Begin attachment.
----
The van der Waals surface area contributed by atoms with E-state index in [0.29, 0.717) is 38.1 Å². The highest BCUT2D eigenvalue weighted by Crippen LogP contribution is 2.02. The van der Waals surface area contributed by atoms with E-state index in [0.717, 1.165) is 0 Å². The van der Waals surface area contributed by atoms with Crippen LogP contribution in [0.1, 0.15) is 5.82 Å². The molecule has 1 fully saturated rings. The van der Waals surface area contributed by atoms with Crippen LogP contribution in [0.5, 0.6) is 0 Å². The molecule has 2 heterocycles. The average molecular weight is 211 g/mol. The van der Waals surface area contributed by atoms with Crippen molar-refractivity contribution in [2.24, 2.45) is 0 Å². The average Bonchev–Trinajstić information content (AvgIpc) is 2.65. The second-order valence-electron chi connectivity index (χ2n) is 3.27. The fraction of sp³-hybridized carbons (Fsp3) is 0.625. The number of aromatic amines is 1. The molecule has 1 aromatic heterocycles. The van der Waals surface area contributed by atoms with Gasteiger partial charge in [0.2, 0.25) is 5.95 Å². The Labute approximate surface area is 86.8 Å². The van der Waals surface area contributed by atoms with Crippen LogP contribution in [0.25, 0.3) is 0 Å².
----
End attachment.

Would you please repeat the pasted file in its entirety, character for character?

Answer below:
The van der Waals surface area contributed by atoms with E-state index in [0.29, 0.717) is 38.1 Å². The highest BCUT2D eigenvalue weighted by Crippen LogP contribution is 2.02. The van der Waals surface area contributed by atoms with E-state index in [0.717, 1.165) is 0 Å². The van der Waals surface area contributed by atoms with Crippen LogP contribution in [0.1, 0.15) is 5.82 Å². The molecule has 1 fully saturated rings. The van der Waals surface area contributed by atoms with Crippen LogP contribution in [0.5, 0.6) is 0 Å². The molecule has 2 heterocycles. The average molecular weight is 211 g/mol. The van der Waals surface area contributed by atoms with Crippen molar-refractivity contribution in [2.24, 2.45) is 0 Å². The average Bonchev–Trinajstić information content (AvgIpc) is 2.65. The second-order valence-electron chi connectivity index (χ2n) is 3.27. The fraction of sp³-hybridized carbons (Fsp3) is 0.625. The number of aromatic amines is 1. The molecule has 1 aromatic heterocycles. The van der Waals surface area contributed by atoms with Gasteiger partial charge in [0.2, 0.25) is 5.95 Å². The Labute approximate surface area is 86.8 Å². The van der Waals surface area contributed by atoms with Crippen LogP contribution in [0.25, 0.3) is 0 Å².